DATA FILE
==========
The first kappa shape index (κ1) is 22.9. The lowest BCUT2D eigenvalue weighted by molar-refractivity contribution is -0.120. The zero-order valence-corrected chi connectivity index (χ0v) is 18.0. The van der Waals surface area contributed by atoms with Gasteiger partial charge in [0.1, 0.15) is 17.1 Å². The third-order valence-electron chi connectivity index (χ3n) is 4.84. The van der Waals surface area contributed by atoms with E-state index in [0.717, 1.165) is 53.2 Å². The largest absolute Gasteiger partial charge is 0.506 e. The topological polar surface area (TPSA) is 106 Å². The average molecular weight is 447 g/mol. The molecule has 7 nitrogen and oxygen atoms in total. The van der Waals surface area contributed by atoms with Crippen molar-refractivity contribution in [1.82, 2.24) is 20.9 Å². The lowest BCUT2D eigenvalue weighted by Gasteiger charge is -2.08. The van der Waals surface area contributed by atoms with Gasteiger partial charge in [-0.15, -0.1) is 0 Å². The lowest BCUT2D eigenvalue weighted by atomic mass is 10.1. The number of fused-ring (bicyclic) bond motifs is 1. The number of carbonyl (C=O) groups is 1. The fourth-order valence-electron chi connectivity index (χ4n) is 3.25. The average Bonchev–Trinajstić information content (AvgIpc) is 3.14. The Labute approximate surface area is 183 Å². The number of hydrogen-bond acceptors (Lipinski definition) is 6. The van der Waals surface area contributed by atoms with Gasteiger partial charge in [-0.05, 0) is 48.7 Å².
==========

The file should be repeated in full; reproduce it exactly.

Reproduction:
The first kappa shape index (κ1) is 22.9. The lowest BCUT2D eigenvalue weighted by molar-refractivity contribution is -0.120. The zero-order valence-corrected chi connectivity index (χ0v) is 18.0. The van der Waals surface area contributed by atoms with Gasteiger partial charge in [0.1, 0.15) is 17.1 Å². The third-order valence-electron chi connectivity index (χ3n) is 4.84. The van der Waals surface area contributed by atoms with E-state index in [0.717, 1.165) is 53.2 Å². The largest absolute Gasteiger partial charge is 0.506 e. The topological polar surface area (TPSA) is 106 Å². The average molecular weight is 447 g/mol. The molecule has 7 nitrogen and oxygen atoms in total. The van der Waals surface area contributed by atoms with Crippen molar-refractivity contribution in [1.82, 2.24) is 20.9 Å². The lowest BCUT2D eigenvalue weighted by Gasteiger charge is -2.08. The van der Waals surface area contributed by atoms with Gasteiger partial charge in [-0.15, -0.1) is 0 Å². The lowest BCUT2D eigenvalue weighted by atomic mass is 10.1. The number of fused-ring (bicyclic) bond motifs is 1. The number of carbonyl (C=O) groups is 1. The fourth-order valence-electron chi connectivity index (χ4n) is 3.25. The average Bonchev–Trinajstić information content (AvgIpc) is 3.14. The Labute approximate surface area is 183 Å². The number of hydrogen-bond acceptors (Lipinski definition) is 6. The van der Waals surface area contributed by atoms with Gasteiger partial charge in [-0.05, 0) is 48.7 Å².